Some other environmentally proactive behaviours have increased substantially in recent years. The percentage of NSW households using energy-saving light bulbs rose from 37% in 2005 to 66% in 2008. Over the same period, the household use of solar energy to heat hot water systems increased from 2.5% to 5% (ABS 2008e). The number of households with rainwater tanks increased from 13% in 2004 to 16% in 2007, the main reason for their installation being to save water. A total of 58% of households had a water-efficient shower head in 2007 compared with 43% in 2004, while the number of houses with dual-flush toilets rose 8% over the same period to 76% in 2007 (ABS 2007c). Since 1996, the percentage of NSW households engaging in some form of waste recycling or reuse activities at home has increased from 90% to 99% (ABS 2006c).


Positive community attitudes towards the environment are shown by the large number of volunteers who participate in environment-related activities in NSW. The State Government supports the NSW Landcare Committee, which plays an important role in natural resource management. Landcare groups work with catchment management authorities (CMAs), particularly to involve the community in implementing CMA catchment action plans (see Responses below). As of May 2009, NSW had 1985 active Landcare groups with a total of 56,940 members, most of them involved in on-ground works and awareness and education (Landcare NSW 2009).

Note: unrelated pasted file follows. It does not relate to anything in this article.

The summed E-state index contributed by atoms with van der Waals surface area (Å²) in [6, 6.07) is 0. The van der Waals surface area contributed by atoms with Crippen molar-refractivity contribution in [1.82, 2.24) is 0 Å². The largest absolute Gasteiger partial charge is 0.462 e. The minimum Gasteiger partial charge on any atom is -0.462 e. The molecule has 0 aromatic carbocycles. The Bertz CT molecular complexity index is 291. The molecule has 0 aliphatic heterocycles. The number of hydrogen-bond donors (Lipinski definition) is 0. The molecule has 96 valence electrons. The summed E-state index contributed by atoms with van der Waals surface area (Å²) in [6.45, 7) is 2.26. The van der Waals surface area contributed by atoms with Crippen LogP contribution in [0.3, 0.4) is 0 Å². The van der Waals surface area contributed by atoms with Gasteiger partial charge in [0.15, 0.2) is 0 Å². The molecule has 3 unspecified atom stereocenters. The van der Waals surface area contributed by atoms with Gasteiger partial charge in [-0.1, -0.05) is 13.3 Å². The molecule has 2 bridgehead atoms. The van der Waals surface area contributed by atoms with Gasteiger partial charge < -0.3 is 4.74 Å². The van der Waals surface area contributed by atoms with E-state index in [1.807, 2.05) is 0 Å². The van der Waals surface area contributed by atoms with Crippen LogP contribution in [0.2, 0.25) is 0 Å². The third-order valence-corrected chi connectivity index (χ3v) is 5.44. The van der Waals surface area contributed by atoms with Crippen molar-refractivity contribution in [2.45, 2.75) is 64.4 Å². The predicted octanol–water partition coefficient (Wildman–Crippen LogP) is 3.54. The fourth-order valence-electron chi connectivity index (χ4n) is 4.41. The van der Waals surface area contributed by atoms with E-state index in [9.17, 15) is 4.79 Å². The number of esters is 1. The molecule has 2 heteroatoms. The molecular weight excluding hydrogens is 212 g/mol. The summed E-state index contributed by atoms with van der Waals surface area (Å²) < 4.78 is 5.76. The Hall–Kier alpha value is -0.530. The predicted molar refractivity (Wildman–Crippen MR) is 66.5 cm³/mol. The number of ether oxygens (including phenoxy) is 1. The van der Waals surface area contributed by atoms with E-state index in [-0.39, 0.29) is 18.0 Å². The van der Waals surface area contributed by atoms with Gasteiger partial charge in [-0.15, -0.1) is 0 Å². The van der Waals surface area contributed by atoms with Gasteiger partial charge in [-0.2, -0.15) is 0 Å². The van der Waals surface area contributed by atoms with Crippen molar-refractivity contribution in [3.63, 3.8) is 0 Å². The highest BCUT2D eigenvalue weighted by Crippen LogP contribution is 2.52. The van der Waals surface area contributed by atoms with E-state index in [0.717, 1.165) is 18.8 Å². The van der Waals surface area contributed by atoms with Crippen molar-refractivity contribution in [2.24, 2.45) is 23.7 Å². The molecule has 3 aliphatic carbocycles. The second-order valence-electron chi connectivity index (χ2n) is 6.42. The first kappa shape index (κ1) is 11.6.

Other volunteer groups, such as Coastcare, Bushcare and Conservation Volunteers Australia, are equally valued. Clean-Up Australia Day has had consistently high numbers of participants over the last decade, with more than 600,000 volunteers turning out nationally in 2009.

NSW also has over 33,000 Crown reserves that have been set aside for public use, with more than 700 of them managed through reserve trusts. Nearly 3500 volunteers serve on reserve trust boards, while many others give their time in support activities. These volunteers make a significant contribution to the environmental, social and economic welfare of NSW.

Business attitudes and actions

In 2007 an industry survey by the Australian Industry Group analysed business understanding of environmental issues and commitment to environmental practice (AIG 2007). In NSW, 12% of the companies surveyed reported that they were well informed on risk management associated with climate change and Government programs to help reduce greenhouse gases. While 27% of businesses said they understood the concept of an emissions trading scheme, only 7% indicated that they understood what its impacts would be. Very few of the NSW companies surveyed (3%) were aware of the volume of greenhouse gases they emitted. Overall, large firms were generally more informed on environmental issues than smaller firms.

While 78% of the firms surveyed believed they had a responsibility to lower carbon emissions, only about half reported that they had adopted measures to lower greenhouse gases.